Acts 4:23-31

We are in the midst of the story of the first miracle of the first church, at least the first miracle that is recorded by Luke in his telling the story of the early church.

After the disciples were filled with the Holy Spirit at Pentecost, they went out into the world teaching that the kingdom of God has come and demonstrating that it had come with wonders and signs. Luke tells the account of Peter and John who healed a man who was born lame. He begged by the Beautiful Gate, the main entrance into the Temple. This man was forty years old and sat by the gate every day, year after year, begging for money. Everyone knew him. He was a fixture. When people went to the Temple to pray they knew he would be sitting by the Beautiful Gate, asking for money.

But now, this man was walking and jumping and giving praise to God. He hung on to Peter and John, not wanting to let them out of his sight, and a crowd came to see for themselves what everyone was telling everybody had happened.

With this crowd, Peter preached the second sermon of the first church. As he was preaching, the priests and the captain of the temple guard and the Sadducees came up to see for themselves the miracle they had been told about. They wanted to hear what was being said and when they listened to what Peter was saying, they were “greatly disturbed.”

The priests and the temple guard had put Jesus to death and laid him in a tomb. When they heard Peter telling the crowd that Jesus was alive and had healed the man born lame, this was upsetting to them.

The Saducees did not believe in an afterlife so telling people that Jesus had resurrected from the dead upset them. The Sanhedrin were also in charge of the Temple and did not like having anyone disrupt the order of the Temple.

So Peter and John were put in jail overnight and then brought before the Sanhedrin, made up of the rulers, elders, and teachers of the Law, in the morning.

Elliot preached last Sunday from this text. The Sanhedrin was in a difficult position. On the one hand they were upset that some new religious sect was forming. They wanted to maintain the status quo. A new sect with new beliefs was a threat to the power and control of the ruling Jewish leaders.

On the other hand, the man they knew themselves, because they passed him every day on the way to the Temple, was now standing in front of them. They could not deny a great miracle had taken place because he was walking. What could they do?

So they threatened Peter and John and warned them not to talk about Jesus anymore. But that was about as effective as telling the man born lame not to walk or jump. Peter responded to their warning and threats.
Then they called them in again and commanded them not to speak or teach at all in the name of Jesus. 19 But Peter and John replied, “Which is right in God’s eyes: to listen to you, or to him? You be the judges! 20 As for us, we cannot help speaking about what we have seen and heard.”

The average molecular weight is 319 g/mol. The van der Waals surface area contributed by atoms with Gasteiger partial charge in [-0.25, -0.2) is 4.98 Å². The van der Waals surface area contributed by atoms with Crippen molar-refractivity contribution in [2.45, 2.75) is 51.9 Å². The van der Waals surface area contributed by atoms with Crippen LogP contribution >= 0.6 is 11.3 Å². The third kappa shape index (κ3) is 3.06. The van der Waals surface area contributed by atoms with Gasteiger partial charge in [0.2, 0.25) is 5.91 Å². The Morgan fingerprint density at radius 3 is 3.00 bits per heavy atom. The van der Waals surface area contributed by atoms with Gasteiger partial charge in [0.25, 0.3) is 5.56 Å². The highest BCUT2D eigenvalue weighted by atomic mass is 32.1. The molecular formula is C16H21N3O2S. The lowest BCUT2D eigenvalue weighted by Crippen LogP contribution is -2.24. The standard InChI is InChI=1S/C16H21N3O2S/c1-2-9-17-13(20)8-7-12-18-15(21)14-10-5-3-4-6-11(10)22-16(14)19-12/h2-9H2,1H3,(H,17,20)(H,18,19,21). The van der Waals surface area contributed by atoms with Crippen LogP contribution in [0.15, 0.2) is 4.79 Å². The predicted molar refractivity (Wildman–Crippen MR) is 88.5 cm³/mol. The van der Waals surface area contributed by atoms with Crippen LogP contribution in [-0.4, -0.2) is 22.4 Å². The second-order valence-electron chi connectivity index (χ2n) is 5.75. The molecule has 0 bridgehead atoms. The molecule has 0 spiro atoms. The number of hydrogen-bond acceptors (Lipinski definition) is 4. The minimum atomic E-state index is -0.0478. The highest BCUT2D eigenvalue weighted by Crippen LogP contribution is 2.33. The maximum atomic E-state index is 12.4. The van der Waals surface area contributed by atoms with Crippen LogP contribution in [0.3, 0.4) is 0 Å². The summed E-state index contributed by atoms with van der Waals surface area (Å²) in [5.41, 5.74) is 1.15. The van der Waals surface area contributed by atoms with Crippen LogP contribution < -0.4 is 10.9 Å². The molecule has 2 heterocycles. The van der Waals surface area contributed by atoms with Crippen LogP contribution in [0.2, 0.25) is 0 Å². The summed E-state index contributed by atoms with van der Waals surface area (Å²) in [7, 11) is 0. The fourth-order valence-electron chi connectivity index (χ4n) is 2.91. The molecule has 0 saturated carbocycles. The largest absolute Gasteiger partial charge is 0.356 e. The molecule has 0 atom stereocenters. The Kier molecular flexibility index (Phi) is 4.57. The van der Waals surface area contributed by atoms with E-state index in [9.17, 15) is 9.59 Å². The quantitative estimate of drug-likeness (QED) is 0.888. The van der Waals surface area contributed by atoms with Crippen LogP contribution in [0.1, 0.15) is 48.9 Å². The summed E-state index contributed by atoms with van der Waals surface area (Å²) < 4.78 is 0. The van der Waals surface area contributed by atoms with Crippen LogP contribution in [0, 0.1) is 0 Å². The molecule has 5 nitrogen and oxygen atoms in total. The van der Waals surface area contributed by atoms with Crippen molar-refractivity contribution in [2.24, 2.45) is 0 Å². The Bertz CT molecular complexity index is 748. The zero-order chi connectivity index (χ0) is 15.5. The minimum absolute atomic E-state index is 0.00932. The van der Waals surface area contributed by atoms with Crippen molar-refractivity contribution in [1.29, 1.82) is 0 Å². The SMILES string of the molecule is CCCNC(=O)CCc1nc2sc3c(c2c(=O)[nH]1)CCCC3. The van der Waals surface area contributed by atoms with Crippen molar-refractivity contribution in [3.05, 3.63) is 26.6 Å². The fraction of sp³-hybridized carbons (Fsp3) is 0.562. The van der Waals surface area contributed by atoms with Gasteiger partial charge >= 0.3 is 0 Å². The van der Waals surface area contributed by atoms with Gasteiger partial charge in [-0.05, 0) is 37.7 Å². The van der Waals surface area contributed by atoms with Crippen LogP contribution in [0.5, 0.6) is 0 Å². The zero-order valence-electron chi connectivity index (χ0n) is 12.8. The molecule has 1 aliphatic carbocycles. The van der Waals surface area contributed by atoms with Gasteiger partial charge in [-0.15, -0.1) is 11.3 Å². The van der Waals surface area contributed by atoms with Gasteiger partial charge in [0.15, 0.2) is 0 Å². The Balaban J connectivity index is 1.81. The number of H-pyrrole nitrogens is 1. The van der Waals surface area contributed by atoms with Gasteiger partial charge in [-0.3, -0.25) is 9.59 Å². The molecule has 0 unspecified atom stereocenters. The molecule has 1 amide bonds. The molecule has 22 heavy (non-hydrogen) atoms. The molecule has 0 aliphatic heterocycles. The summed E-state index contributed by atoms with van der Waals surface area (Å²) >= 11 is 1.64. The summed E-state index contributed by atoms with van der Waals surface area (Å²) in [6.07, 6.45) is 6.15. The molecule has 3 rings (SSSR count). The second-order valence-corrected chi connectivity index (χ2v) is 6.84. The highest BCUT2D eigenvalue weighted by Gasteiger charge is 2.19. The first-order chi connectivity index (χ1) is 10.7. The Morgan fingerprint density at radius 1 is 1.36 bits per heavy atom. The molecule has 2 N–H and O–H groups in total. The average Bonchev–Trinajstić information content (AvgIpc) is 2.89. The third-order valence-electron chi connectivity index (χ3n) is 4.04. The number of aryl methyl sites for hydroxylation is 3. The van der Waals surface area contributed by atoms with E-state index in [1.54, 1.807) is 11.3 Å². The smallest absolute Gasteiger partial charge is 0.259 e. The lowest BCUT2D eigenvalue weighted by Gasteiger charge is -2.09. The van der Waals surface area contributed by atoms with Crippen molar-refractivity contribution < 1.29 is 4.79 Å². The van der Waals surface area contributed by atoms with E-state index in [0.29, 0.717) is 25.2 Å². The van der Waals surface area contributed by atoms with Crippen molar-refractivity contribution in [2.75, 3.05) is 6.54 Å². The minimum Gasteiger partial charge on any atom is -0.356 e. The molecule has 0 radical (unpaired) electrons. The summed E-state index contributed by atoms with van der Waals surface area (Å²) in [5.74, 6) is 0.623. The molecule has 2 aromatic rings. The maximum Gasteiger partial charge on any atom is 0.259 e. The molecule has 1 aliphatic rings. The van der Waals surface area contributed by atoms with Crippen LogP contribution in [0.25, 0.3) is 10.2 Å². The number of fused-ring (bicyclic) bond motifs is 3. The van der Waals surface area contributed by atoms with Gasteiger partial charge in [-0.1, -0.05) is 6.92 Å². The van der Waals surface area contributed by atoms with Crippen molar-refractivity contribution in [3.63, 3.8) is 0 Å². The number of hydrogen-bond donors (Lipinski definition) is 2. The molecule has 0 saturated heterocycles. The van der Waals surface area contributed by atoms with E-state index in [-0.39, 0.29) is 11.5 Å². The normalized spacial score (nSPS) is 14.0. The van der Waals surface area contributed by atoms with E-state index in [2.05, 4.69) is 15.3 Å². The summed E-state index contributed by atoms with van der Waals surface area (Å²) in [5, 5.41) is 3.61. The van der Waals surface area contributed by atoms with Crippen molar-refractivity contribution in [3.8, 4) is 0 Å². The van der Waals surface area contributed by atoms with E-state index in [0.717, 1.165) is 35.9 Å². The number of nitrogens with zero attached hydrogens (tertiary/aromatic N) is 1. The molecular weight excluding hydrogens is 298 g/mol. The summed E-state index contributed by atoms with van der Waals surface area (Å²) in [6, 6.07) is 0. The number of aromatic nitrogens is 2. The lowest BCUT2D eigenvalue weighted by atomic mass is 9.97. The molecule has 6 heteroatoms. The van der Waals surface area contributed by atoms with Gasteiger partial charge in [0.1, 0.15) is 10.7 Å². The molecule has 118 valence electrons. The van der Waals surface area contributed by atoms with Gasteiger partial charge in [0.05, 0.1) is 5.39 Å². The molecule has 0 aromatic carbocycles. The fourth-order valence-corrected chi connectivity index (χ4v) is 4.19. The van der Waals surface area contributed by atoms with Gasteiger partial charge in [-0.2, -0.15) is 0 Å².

Elliot preached last Sunday that when we have seen and heard Jesus we cannot keep quiet. The question that rose in my mind was, “What have we seen and heard?” John wrote in his letter, (1 John 1:1)
That which was from the beginning, which we have heard, which we have seen with our eyes, which we have looked at and our hands have touched—this we proclaim concerning the Word of life.

But I have never seen Jesus. I have never touched Jesus. I have never heard the voice of Jesus. What I have experienced is the presence of the Holy Spirit who came into my life when I surrendered to Jesus and gave me a thirst for the Bible. The Spirit gave me a thrill as I read and sang about Jesus. I experienced the peace of Christ in the midst of turmoil in my life.

Elliot talked about his experience of seeing people healed as he and others prayed for them. He talked about his experience of seeing people delivered from demonic oppression and set free.

Knowledge is good. Knowing about Jesus is good. Knowing what is in the Bible is good. But if all we have is knowledge, then we are like someone who goes to the Encyclopedia or to Wikipedia, writes a report, and hands it in to the teacher. We might get an A+ on the report, but we will not have the passion to share what we know unless we also have experienced what we know.

Because of the experiences John and Peter had with Jesus, they could not, as Elliot put it last week, shut up. It was impossible for them to be quiet about what they had experienced. This is what we read in the Gospels.

In Mark 1 Jesus healed a leper and then sent him away with a strong warning, (Mark 1:43–45)
“See that you don’t tell this to anyone. But go, show yourself to the priest and offer the sacrifices that Moses commanded for your cleansing, as a testimony to them.” 45 Instead he went out and began to talk freely, spreading the news.

Jesus raised Jairus’ daughter from the dead in Mark 5 and (Mark 5:43) “gave strict orders not to let anyone know about this.” Good luck.

In Mark 7 Jesus healed a man who was deaf and mute. (Mark 7:36–37)
Jesus commanded them not to tell anyone. But the more he did so, the more they kept talking about it. 37 People were overwhelmed with amazement. “He has done everything well,” they said. “He even makes the deaf hear and the mute speak.”